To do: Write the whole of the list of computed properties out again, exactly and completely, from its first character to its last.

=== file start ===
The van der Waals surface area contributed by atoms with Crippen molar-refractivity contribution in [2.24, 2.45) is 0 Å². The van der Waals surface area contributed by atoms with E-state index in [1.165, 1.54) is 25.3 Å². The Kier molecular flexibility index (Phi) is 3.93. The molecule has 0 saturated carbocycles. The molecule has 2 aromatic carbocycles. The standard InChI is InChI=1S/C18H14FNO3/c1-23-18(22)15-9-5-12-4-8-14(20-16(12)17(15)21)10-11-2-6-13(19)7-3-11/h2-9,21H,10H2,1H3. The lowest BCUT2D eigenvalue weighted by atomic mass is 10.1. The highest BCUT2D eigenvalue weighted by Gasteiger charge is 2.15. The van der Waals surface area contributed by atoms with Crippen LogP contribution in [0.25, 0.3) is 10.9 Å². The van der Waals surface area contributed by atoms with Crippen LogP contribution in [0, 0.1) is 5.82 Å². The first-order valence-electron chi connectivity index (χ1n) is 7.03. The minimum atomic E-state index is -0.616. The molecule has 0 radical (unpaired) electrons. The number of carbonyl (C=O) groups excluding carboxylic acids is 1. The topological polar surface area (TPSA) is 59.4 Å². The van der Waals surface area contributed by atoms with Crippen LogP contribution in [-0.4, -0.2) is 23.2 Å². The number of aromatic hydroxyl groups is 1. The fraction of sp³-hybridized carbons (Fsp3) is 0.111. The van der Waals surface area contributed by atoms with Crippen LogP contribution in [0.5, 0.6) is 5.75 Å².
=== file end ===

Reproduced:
The van der Waals surface area contributed by atoms with Crippen molar-refractivity contribution in [2.24, 2.45) is 0 Å². The van der Waals surface area contributed by atoms with E-state index in [1.165, 1.54) is 25.3 Å². The Kier molecular flexibility index (Phi) is 3.93. The molecule has 0 saturated carbocycles. The molecule has 2 aromatic carbocycles. The standard InChI is InChI=1S/C18H14FNO3/c1-23-18(22)15-9-5-12-4-8-14(20-16(12)17(15)21)10-11-2-6-13(19)7-3-11/h2-9,21H,10H2,1H3. The lowest BCUT2D eigenvalue weighted by atomic mass is 10.1. The highest BCUT2D eigenvalue weighted by Gasteiger charge is 2.15. The van der Waals surface area contributed by atoms with Crippen LogP contribution in [0.25, 0.3) is 10.9 Å². The van der Waals surface area contributed by atoms with Crippen LogP contribution in [0, 0.1) is 5.82 Å². The first-order valence-electron chi connectivity index (χ1n) is 7.03. The minimum atomic E-state index is -0.616. The molecule has 0 radical (unpaired) electrons. The number of carbonyl (C=O) groups excluding carboxylic acids is 1. The topological polar surface area (TPSA) is 59.4 Å². The van der Waals surface area contributed by atoms with Crippen LogP contribution in [-0.4, -0.2) is 23.2 Å². The number of aromatic hydroxyl groups is 1. The fraction of sp³-hybridized carbons (Fsp3) is 0.111. The van der Waals surface area contributed by atoms with Crippen LogP contribution in [0.5, 0.6) is 5.75 Å².